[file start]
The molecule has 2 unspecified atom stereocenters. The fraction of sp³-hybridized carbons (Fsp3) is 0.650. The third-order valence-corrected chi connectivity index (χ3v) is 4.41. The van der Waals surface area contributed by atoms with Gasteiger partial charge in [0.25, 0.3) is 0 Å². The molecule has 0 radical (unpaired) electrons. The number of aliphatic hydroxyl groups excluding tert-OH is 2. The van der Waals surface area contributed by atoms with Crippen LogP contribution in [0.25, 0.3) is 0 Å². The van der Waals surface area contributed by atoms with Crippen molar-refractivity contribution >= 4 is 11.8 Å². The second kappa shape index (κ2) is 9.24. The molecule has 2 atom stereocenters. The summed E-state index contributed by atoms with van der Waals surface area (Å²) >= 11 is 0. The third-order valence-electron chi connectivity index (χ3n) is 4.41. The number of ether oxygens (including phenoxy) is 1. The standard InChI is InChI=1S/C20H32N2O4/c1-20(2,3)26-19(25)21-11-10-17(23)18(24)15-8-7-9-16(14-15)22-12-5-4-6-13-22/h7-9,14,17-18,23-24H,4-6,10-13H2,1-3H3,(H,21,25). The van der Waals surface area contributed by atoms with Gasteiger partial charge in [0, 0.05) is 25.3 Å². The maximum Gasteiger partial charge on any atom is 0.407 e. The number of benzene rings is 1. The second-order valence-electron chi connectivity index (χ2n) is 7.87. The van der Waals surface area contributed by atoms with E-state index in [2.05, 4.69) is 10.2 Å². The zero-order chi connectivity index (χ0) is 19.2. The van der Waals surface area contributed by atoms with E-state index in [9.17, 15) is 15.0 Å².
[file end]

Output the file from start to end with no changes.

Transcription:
The molecule has 2 unspecified atom stereocenters. The fraction of sp³-hybridized carbons (Fsp3) is 0.650. The third-order valence-corrected chi connectivity index (χ3v) is 4.41. The van der Waals surface area contributed by atoms with Gasteiger partial charge in [0.25, 0.3) is 0 Å². The molecule has 0 radical (unpaired) electrons. The number of aliphatic hydroxyl groups excluding tert-OH is 2. The van der Waals surface area contributed by atoms with Crippen LogP contribution in [0.25, 0.3) is 0 Å². The van der Waals surface area contributed by atoms with Crippen molar-refractivity contribution >= 4 is 11.8 Å². The second kappa shape index (κ2) is 9.24. The molecule has 2 atom stereocenters. The summed E-state index contributed by atoms with van der Waals surface area (Å²) >= 11 is 0. The third-order valence-electron chi connectivity index (χ3n) is 4.41. The number of ether oxygens (including phenoxy) is 1. The standard InChI is InChI=1S/C20H32N2O4/c1-20(2,3)26-19(25)21-11-10-17(23)18(24)15-8-7-9-16(14-15)22-12-5-4-6-13-22/h7-9,14,17-18,23-24H,4-6,10-13H2,1-3H3,(H,21,25). The van der Waals surface area contributed by atoms with Gasteiger partial charge in [0, 0.05) is 25.3 Å². The maximum Gasteiger partial charge on any atom is 0.407 e. The number of benzene rings is 1. The second-order valence-electron chi connectivity index (χ2n) is 7.87. The van der Waals surface area contributed by atoms with E-state index in [2.05, 4.69) is 10.2 Å². The zero-order chi connectivity index (χ0) is 19.2. The van der Waals surface area contributed by atoms with E-state index in [9.17, 15) is 15.0 Å².